Editors’ Picks: 14 Things to See in New York This Week

This week, Jack Shainman has two new shows opening: rarely seen drawings by Barkley Hendricks, plus Part II of a Gordon Parks photography show are on tap in Chelsea.

Gordon Parks, Untitled, Washington, D.C., (1963). © The Gordon Parks Foundation and courtesy of Jack Shainman Gallery.

Each week, we search New York City for the most exciting and thought-provoking shows, screenings, and events. See them below.

 

Monday, February 12

Laure Prouvost. Photo by Gene Pittman, courtesy of the Walker Art Center.

Laure Prouvost. Photo by Gene Pittman, courtesy of the Walker Art Center.

1. “Laure Prouvost: The Smoking Image” at the Cooper Union
Turner Prize-winning artist Laure Prouvost is pretty upfront about what she’s offering at this talk: “Ideally these few words are a good description of what might happen when Prouvost is coming to share a few things, as it HEAt, HITs Her that grand dad is lost in the tunnel of history while grand m’s dreams are coming to reality, reliques have appeared as some magic electronics are activating these smoking words.” All clear?

Location: Cooper Union, 41 Cooper Square (on Third Avenue between 6th and 7th Streets)
Price: Free
Time: 7 p.m.–8:30 p.m.

—Brian Boucher

Tuesday, February 13

A large crowd of people participating in the Women's March makes its way down 6th Avenue in Manhattan on January 20, 2018 in New York City. Photo courtesy of Stephanie Keith/Getty Images.

A large crowd of people participating in the Women’s March makes its way down 6th Avenue in Manhattan on January 20, 2018, in New York City. Photo courtesy of Stephanie Keith/Getty Images.

2. “Politics, Alumni, and Effecting Change” at Thoughtworks
Rhode Island School of Design presents a panel considering how design can respond to our current political climate.

Location: Thoughtworks, 35 Wooster Street
Price: $10
Time: 6:30 p.m.–8:30 p.m.

—Sarah Cascone

Wednesday, February 14

Vincent Van Gogh played by Robert Gulaczyk. Courtesy Good Deed Entertainment and Loving Vincent

Vincent van Gogh played by Robert Gulaczyk. Courtesy Good Deed Entertainment and Loving Vincent.

3. “Loving Vincent” at the New York Public Library
Some details to whet your appetite for this groundbreaking film on the life and death of Vincent van Gogh: 65,000 frames, each one consisting of a unique oil painting on canvas; 125 artists collaborating to create all those works; one Oscar nomination for Best Animated Feature; zero dollars to see it. If those figures aren’t enough to intrigue you, consider the counter-programming value of spending Valentine’s Night stewing in the mesmerizing possibility that Van Gogh’s demise could have been a homicide, not a suicide. Eat your heart out, Cupid.

Location: Seward Park Library, Community Room, 192 East Broadway
Price: Free
Time: 6:15 p.m.–7:45 p.m.

—Tim Schneider

Wednesday, February 14–Sunday, May 13

Iskandar and his retinue meeting with a hermit who then opens the gates of the Fortress of Darband by his prayer, “Khamsa”, Nizami Ganjavi (1141–1209), India, 17th century, detail. From the collections of the National Library of Israel/Photography by Ardon Bar-Hama.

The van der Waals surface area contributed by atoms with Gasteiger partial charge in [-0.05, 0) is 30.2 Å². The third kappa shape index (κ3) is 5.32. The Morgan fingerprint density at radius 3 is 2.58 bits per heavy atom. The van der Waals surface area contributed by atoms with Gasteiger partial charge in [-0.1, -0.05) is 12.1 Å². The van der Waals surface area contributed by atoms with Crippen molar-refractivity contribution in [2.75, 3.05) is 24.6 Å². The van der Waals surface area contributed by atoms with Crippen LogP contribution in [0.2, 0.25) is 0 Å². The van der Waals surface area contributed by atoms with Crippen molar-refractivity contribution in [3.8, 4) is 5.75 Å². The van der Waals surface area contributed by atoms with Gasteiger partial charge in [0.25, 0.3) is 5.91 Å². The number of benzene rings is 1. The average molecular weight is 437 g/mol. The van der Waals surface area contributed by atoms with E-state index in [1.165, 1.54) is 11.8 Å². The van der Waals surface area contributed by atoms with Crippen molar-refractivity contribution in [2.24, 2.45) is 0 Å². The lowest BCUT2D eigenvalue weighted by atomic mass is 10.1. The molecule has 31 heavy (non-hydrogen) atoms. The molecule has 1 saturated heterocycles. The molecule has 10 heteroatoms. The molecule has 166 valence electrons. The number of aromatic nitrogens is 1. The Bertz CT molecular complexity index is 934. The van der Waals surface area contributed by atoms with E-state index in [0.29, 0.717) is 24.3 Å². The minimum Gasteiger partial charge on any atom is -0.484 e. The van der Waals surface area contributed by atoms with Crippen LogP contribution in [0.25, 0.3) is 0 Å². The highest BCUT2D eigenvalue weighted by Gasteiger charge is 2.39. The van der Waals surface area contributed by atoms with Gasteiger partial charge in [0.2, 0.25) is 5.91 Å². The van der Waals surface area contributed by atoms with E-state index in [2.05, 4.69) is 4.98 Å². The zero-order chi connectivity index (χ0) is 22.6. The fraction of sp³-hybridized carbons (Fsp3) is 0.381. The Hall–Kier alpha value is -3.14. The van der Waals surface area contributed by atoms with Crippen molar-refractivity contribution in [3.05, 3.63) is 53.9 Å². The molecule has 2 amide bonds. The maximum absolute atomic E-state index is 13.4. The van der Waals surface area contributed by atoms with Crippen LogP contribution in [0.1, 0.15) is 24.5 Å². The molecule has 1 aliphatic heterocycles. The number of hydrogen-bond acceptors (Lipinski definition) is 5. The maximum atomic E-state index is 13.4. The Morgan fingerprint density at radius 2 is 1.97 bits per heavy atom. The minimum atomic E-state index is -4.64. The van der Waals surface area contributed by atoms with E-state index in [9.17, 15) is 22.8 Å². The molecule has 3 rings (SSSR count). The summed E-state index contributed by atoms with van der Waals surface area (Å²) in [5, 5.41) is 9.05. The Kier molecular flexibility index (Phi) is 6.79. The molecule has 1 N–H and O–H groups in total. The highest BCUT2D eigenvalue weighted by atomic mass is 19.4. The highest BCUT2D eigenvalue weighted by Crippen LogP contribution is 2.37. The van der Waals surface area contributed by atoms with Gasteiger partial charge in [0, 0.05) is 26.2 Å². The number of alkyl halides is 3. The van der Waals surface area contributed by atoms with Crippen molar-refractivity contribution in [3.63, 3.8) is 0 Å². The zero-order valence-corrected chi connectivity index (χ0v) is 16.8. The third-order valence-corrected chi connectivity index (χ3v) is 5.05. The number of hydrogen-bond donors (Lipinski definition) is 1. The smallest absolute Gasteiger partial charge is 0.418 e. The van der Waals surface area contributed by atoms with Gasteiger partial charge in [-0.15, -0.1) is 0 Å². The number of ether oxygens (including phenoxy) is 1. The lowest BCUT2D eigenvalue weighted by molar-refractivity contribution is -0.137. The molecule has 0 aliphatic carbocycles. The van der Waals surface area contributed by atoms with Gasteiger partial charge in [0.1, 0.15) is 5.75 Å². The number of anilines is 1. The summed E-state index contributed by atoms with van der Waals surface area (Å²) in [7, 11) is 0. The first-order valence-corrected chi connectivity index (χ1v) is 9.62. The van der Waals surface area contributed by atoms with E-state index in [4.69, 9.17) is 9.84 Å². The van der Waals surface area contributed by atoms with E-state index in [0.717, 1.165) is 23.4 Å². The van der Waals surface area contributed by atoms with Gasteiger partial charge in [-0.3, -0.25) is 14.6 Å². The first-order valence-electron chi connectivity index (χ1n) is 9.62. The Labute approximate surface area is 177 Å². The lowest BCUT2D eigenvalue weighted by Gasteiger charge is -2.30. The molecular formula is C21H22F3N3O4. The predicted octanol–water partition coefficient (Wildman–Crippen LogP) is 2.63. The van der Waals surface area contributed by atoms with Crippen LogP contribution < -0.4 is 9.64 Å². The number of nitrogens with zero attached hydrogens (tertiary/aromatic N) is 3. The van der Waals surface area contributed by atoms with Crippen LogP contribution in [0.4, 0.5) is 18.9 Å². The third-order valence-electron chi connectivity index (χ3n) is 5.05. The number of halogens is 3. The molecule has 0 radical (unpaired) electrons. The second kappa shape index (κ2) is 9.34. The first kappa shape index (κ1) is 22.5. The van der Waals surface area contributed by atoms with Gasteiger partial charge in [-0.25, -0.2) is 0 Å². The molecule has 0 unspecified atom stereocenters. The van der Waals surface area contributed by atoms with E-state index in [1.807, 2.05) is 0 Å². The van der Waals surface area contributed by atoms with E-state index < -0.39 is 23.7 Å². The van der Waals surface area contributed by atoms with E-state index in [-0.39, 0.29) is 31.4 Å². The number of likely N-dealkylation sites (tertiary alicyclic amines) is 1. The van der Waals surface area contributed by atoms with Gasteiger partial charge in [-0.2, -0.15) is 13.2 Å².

Iskandar and his retinue meeting with a hermit who then opens the gates of the Fortress of Darband by his prayer, “Khamsa”, Nizami Ganjavi (1141–1209), India, 17th century, detail. From the collections of the National Library of Israel/Photography by Ardon Bar-Hama.

4. “Romance and Reason: Islamic Transformations of the Classical Past” at Institute for the Study of the Ancient World
The National Library of Israel has loaned a selection of manuscripts from Iran, Afghanistan, India, and Turkey showing how medieval scholar, scientists, and artists, drew upon and expanded on the intellectual accomplishments of the ancient Greeks, setting the stage for modernity.

Location: Institute for the Study of the Ancient World, 15 East 84th Street
Price: Free
Time: Opening reception, 6 p.m.–8 p.m.; Sunday, Wednesday, Thursday, Saturday, 10 a.m.–6 p.m.; Friday, 10 a.m.–8 p.m.

—Sarah Cascone

Thursday, February 15

Jean Michel-Basquiat, Untitled (1982). Courtesy of Sotheby's New York.

Jean-Michel Basquiat’s Untitled (1982). Image courtesy of Sotheby’s New York.

5. “Tribute to Basquiat” at the Brooklyn Museum
To celebrate “One Basquiat,” on view now at the Brooklyn Museum, artists and collaborators of Jean-Michel Basquiat will speak about how his work, and life, influenced their practice.

Location: 200 Eastern Parkway
Price: $25 ($20 for mezzanine), includes Museum admission
Time: 7 p.m.–9 p.m.

—Caroline Goldstein

Tom of Finland, <em>TOM</em>. Courtesy of Capricious Publishing.

Tom of Finland’s TOM. Image courtesy of Capricious Publishing.

6. Sylvia Prada x Tom of Finland Book Launch Party at Participant Inc. 
The Tom of Finland Foundation celebrates the release of its new book from Capricious Publishing, TOM, by Sylvia Prada, featuring collages and other works from the archives of Tom of Finland, known for his homoerotic artwork.

Location: Participant Inc. 253 East Street
Price: Free
Time: 7 p.m.

—Sarah Cascone

Thursday, February 15–Saturday, March 24

Barkley Hendricks’s The Sugar (DATE). Image courtesy Jack Shainman Gallery.

7. “Barkley Hendricks: Them Changes” at Jack Shainman Gallery
This marks the first-ever exhibition of works on paper, by Barkley L. Hendricks, an artist best known for his portraits of stylish African Americans. These newly discovered bodies of work highlight the fundamental features of Hendricks’s practice with a mode of representation that is distinct from his better-known paintings.